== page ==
I (Stacia) was at the park with Amalia a couple of days ago and there was a man there playing with his son and several other boys. The boys looked like they ranged in age from about 4-7 years old. I had seen this same man there before several weeks prior. This time like the last, he was very energetically involved in a game of tag with the kids. The boys were loving it and his attention as well. Then, one of the children accidentally got hurt and began to cry. The man ignored him and kept playing with the other 2 boys until one of the boys said, “Dad, he’s hurt” while pointing in the direction of the child. The man turned his attention to the crying child and said, “Oh you are going to cry. Should I bring you a doll and we can play some girl games?” The boy stopped crying and hid his face in his knees for a few seconds while the other boys looked on. He eventually got up and joined the game of tag again.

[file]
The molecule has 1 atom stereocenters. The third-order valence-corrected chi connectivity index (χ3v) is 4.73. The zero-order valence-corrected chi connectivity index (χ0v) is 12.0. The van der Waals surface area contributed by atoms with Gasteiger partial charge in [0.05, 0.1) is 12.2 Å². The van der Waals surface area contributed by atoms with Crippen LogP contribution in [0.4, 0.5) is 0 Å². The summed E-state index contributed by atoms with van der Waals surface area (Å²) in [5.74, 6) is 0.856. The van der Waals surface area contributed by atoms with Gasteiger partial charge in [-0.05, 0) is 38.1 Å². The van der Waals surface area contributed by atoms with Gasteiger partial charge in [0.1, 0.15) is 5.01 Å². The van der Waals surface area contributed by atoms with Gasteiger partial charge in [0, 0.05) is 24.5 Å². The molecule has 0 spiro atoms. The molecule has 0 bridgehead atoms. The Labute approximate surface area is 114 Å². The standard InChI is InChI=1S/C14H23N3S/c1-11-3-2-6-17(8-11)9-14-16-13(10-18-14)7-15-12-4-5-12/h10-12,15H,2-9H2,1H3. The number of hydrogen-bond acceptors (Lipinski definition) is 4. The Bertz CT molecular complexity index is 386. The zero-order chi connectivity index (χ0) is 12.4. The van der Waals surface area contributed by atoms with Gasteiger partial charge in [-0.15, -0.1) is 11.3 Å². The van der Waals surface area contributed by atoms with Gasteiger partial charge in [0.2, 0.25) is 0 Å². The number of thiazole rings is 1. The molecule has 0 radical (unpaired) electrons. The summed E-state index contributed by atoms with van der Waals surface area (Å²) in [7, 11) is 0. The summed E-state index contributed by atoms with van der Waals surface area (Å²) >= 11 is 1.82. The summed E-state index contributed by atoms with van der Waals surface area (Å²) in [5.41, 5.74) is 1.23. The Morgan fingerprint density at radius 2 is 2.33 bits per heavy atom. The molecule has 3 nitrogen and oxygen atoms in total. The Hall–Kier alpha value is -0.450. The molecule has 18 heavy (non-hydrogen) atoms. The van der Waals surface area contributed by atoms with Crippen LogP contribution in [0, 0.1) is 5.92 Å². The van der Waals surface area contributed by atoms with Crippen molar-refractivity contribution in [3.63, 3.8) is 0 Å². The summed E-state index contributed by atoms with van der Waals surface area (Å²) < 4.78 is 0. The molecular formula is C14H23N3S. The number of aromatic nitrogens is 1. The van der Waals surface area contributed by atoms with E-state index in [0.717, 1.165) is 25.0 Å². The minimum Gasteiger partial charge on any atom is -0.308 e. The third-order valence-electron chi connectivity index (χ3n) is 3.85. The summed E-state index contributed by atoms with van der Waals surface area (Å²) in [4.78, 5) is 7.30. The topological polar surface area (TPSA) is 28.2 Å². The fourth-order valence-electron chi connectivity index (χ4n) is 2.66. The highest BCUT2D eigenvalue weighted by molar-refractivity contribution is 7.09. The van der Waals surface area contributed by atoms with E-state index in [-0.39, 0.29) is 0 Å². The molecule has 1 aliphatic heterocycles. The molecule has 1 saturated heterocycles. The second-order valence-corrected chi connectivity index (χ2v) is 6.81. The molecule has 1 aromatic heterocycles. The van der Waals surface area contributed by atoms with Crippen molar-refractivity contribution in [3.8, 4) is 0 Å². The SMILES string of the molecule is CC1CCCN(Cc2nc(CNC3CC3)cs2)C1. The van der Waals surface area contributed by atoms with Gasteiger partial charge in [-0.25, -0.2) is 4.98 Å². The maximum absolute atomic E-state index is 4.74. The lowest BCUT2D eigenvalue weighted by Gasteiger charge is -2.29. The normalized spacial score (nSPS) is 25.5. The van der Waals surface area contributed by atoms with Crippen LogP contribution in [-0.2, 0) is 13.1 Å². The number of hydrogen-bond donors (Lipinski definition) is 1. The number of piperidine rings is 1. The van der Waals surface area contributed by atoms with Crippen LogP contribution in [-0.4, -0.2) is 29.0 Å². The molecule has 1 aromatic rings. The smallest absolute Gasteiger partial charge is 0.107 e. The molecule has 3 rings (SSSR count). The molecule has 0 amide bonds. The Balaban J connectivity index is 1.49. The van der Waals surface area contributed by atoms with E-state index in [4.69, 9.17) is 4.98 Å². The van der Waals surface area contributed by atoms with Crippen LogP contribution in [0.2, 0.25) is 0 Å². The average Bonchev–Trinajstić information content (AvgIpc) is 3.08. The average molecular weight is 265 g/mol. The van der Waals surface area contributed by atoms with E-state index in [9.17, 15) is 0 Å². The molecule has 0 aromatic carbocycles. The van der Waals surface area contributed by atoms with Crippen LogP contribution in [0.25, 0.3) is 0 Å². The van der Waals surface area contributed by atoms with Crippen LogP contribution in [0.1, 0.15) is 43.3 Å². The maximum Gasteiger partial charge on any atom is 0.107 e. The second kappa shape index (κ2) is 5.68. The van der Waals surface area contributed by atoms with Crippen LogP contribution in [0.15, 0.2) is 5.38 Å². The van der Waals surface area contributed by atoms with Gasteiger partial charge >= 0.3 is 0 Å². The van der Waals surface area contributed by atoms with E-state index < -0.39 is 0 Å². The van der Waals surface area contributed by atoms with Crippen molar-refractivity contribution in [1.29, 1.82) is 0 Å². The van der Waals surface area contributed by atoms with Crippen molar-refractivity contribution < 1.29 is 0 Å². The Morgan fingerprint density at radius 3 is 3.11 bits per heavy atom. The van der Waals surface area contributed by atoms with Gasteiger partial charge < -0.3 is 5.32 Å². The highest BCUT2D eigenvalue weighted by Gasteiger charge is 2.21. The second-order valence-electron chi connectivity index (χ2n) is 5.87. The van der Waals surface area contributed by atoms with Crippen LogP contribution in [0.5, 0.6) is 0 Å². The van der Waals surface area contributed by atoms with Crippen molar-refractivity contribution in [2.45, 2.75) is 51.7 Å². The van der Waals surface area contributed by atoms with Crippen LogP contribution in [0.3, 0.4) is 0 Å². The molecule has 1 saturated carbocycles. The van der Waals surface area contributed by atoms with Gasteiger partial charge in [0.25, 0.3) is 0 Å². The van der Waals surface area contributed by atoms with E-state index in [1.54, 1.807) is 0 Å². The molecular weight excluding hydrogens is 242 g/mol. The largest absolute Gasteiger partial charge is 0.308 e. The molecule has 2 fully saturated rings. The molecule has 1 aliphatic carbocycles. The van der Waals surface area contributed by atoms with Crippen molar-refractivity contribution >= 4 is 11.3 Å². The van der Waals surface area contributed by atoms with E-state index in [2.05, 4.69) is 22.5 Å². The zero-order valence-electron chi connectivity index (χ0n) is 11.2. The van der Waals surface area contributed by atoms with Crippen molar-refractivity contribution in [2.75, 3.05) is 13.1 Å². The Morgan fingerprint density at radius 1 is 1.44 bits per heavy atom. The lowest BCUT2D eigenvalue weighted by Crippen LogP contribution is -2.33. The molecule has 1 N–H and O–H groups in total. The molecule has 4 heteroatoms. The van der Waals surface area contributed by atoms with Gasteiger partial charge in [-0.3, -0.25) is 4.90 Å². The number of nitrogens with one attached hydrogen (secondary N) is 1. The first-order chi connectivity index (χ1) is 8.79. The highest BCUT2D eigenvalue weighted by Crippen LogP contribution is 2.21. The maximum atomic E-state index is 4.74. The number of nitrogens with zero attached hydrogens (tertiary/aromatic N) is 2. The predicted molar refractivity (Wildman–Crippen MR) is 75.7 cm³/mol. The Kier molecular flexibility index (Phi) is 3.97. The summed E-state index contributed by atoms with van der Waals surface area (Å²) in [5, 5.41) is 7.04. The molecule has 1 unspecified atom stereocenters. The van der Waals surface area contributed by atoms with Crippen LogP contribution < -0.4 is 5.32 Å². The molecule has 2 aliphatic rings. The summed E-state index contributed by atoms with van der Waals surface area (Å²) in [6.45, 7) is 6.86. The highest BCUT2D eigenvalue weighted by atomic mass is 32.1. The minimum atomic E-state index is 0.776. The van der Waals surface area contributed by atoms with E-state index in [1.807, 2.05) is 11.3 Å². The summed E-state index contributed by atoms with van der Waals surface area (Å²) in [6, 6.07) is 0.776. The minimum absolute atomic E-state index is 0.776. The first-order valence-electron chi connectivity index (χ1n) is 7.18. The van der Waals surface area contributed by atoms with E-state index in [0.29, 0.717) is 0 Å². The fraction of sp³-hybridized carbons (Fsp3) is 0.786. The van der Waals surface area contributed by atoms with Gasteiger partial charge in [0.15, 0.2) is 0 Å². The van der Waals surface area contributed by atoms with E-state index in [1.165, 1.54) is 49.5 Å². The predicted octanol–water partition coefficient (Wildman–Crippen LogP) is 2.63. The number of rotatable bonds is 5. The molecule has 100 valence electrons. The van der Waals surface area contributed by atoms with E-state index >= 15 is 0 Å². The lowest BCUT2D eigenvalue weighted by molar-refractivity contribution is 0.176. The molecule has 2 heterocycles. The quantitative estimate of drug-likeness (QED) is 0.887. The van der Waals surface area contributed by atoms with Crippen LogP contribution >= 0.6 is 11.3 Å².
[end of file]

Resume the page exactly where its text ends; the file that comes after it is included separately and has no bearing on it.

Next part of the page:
The man indirectly taught the three children that “girl’s games” are less valuable (and perhaps girls too) and that it is shameful to show feelings or admit to being hurt. There is a good chance that this was completely unintentional and that he does not have anything against women (it looked like he was a very engaged dad). These types of messages (“you throw like a girl!”) have been passed on from father to son, from men to other men, for as long as most can remember. They are for the large part unconscious and thought to be harmless. That is the insidious part of it all. Behaviors such as described above are viewed as socially “normal” and yet they help to maintain a culture of oppression where some people are perceived as more valuable than others. Boys are better than girls, straight people are more valuable than gay people, Americans are more important than…..well-anybody else! You get the picture.
This little encounter made me wonder what I say and do unconsciously to maintain a status quo that is unjust. Do I accidentally say things that prop up white privilege? Heterosexuality? Able-bodiedness? Ageism? Classism? I hope that I do not. But, just in case, I will keep learning, listening, reading, and just in general EVOLVING.Categories: Connectionist Perspectives, Humans